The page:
Hauerwas helpfully critiques those who reduce Jesus to an ethic without seeing that ethic embedded in the new kingdom he inaugurates and embodies. Yet in practice this seems to be where Hauerwas ends up. A few examples:
Satisfaction theories of the atonement dominate accounts of Christ’s work, making it possible for the “saved” to avoid the radical character of the discipleship depicted in Jesus’s sermon. What is important, it seems, is that Jesus be accepted as one’s “personal saviour”, which is then though to make the possible the attempt to follow the teachings of the Sermon on the Mount. The problem with this way of construing salvation is that the sermon becomes an ethic that is no longer constitutive of salvation. (60)
Therefore, Jesus commands his disciples to teach those whom they baptize to obey all that he has commanded. Jesus’s death and resurrection cannot be separated from the way he has taught us to live. The Sermon on the Mount, how we are to serve one another as brothers and sisters, the forgiveness required by our willingness to expose the sin of the church, is salvation. The teaching and the teacher are one. The salvation that Jesus entrusts to his disciples is the gospel of Matthew. (249)
Notice that the teaching of the Sermon on the Mount is itself constitutive of salvation. ‘The Sermon on the Mount … is salvation.’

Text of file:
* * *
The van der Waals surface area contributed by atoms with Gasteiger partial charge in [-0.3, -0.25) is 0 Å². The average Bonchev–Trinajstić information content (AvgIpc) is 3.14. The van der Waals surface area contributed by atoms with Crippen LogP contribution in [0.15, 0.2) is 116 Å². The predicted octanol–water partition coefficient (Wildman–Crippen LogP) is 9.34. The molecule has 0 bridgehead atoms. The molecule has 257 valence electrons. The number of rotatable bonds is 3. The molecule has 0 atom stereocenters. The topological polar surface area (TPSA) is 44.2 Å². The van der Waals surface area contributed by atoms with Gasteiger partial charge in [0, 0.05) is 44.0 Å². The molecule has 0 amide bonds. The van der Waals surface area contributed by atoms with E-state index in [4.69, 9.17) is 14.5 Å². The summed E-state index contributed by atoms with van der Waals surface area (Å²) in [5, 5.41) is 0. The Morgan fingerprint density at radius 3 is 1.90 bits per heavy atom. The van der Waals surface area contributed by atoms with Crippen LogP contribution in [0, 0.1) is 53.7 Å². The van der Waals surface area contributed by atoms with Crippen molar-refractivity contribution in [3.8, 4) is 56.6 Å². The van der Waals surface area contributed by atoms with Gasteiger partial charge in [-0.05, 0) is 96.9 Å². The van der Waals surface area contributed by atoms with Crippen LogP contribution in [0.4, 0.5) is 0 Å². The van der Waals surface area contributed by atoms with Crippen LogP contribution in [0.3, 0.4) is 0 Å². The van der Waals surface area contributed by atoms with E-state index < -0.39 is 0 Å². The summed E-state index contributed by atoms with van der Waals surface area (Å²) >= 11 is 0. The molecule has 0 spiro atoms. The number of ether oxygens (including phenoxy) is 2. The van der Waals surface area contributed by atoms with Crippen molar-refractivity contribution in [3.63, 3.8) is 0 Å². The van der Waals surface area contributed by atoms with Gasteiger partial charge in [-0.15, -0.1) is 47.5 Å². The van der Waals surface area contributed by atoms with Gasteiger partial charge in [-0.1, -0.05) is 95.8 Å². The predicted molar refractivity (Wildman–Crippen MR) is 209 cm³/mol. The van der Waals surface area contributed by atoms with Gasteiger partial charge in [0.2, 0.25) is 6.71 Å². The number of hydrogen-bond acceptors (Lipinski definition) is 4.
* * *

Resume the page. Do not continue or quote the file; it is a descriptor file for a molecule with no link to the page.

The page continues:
Why did Jesus have to die? Christians have developed explanations for why Jesus had to die called atonement theories. For example, some suggest that Jesus had to die as a satisfaction for our sin, to serve as a moral exemplar for us, or to defeat the devil and the powers that have revolted against their creator. There is scriptural warrant for each of these accounts of Jesus’s death, but these theories risk isolating Jesus’s crucifixion from his life … His death cannot be isolated from his life, because his death is the result of his life. He died because he had challenged the elites of Israel who used the law to protect themselves from the demands of God; he died because he challenged the pretentious power of Rome; and he died at the hands of the democratic will of the mob. He died because he at once challenged and offered an alternative to all forms of human polity based on the violence made inevitable by the denial of God. (238)
I nevertheless commend this commentary. But you need to realise what you’re getting – and what you’re not getting!
Happily for me I happened to read Hauerwas alongside Mark Driscoll and Gary Breshears’ great book, Death By Love – not I suspect a common pairing! Death By Love is written in the form of letters in which the implications of the cross are applied to people facing different pastoral situations. It’s a wonderfully fresh and powerful meditation on the soteriological implications of the cross. For me (perhaps somewhat perversely) Hauerwas and Driscoll made happy, if contrasting, companions: one meditating on the social implications of the cross, the other on its soteriological and pastoral implications.
Tomorrow I’ll post some highlights from Hauerwas on Matthew.